The market for hailing taxis using mobile applications is hotting up, with competition coming from local companies like Cape Town’s Zapacab and international ones like Uber. Now another player, SnappCab, has entered the fray.
SnappCab, based in the CBD’s Maboneng Precinct, is set to be launched in Johannesburg in September, with Cape Town and Durban to follow shortly thereafter.
SnappCab allows users to request metered taxis, pay for journeys using credit cards, track their trip history, and create family or group accounts so that, for example, a family can use an account linked to one credit card.
At launch, the SnappCab mobile app will be available for Apple, Android, Windows Phone and BlackBerry 10 devices.
The company was founded by 43-year-old Anton van Metzinger and two partners. Van Metzinger is SnappCab’s MD. He says the first version of the service was funded by the founders, with a second round of fundraising underway.
“We knew there would be other players coming into the market and that we had to move fairly quickly,” he says.
The SnappCab apps were built using HTML5, with development help from a company called PhoneGap. The back-end is being managed by another South African start-up, Velvet Ant.
Users will be able to add credit cards to their accounts, filter their searches by favourite cab companies or other details, and receive information on the driver and vehicle when a request for collection is placed.
“Users needn’t carry cash, and families or companies will be able to set up accounts to use one credit card for multiple people,” Van Metzinger says.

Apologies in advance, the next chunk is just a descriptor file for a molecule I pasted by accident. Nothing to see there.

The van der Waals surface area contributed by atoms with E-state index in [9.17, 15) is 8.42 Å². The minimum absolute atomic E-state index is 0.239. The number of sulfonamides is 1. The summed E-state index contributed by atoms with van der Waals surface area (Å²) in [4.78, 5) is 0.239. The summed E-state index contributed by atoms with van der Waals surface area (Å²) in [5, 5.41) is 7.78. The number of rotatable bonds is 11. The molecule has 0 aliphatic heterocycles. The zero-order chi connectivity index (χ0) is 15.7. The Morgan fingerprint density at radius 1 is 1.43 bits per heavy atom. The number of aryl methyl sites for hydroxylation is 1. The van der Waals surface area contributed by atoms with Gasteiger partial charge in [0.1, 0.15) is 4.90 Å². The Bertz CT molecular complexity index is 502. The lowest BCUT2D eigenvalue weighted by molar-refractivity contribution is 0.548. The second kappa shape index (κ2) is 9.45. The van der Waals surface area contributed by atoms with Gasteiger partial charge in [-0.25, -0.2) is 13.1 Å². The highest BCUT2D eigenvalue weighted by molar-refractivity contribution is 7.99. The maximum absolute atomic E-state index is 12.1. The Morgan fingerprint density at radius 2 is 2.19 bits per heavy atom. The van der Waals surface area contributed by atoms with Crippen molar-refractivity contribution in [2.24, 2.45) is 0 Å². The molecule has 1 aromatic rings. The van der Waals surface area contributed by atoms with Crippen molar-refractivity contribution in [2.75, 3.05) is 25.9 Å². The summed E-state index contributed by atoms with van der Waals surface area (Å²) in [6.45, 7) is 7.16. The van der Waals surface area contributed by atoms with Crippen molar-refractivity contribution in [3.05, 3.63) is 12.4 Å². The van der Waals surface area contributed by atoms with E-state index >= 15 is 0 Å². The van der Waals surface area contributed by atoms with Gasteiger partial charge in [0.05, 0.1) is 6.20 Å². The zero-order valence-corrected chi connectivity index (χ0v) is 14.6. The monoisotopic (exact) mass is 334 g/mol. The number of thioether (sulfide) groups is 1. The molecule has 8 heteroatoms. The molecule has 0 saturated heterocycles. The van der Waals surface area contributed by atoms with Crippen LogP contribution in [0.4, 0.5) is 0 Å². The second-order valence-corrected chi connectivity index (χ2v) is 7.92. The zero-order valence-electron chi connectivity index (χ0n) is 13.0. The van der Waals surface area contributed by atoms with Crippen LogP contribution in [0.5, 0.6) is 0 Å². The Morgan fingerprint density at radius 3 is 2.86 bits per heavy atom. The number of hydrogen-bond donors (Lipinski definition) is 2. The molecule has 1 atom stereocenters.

SnappCab makes money by taking a small cut on the cost of each trip. It’s a variable model — based on mileage — for trips paid for by credit card and a fixed rate for cash trips.
“In Johannesburg, customers often still pay cash, and in Johannesburg — unlike in Durban and Cape Town — many cabs don’t have meters in them,” Metzinger says. “In some instances it’s because cab companies haven’t invested in meters, but in others it’s because people don’t trust them and settle on a rate with the driver.”
He says this means that pricing can vary and isn’t always accurately reported, hence the flat rate SnappCab will charge for cash trips. “Eventually, we’d like to move to a variable model for all trips.”
SnappCab should be launched in Cape Town and Durban by the end of the year. Thereafter, the company is keen to expand into English-speaking cities elsewhere in Africa. “This model could work well in other markets, but we know other big players are also looking at those cities.”
Van Metzinger also sees SnappCab as a potential job creator. “In cities like London and New York there are 13 taxis for every thousand residents. In South Africa that ratio is 0,021 per thousand. Our bigger dream is get people out of cars and using cabs, but to do that people need to know there’s a quality provider of cabs.”
In order to allow drivers to connect with customers, SnappCab is equipping cabs with Huawei G510 smartphones. “They’re clipped to the windscreen in landscape orientation and are controlled through MTN to ensure they’re only used for our service as we’re paying for connectivity on the devices.”
When a driver arrives at a collection point, they push an on-screen button on the smartphone’s display that sends the customer an SMS to let them know they’re there.
At launch, SnappCab will have 60 cars in Johannesburg and plans to double that within the first few weeks of operation. — (c) 2013 NewsCentral Media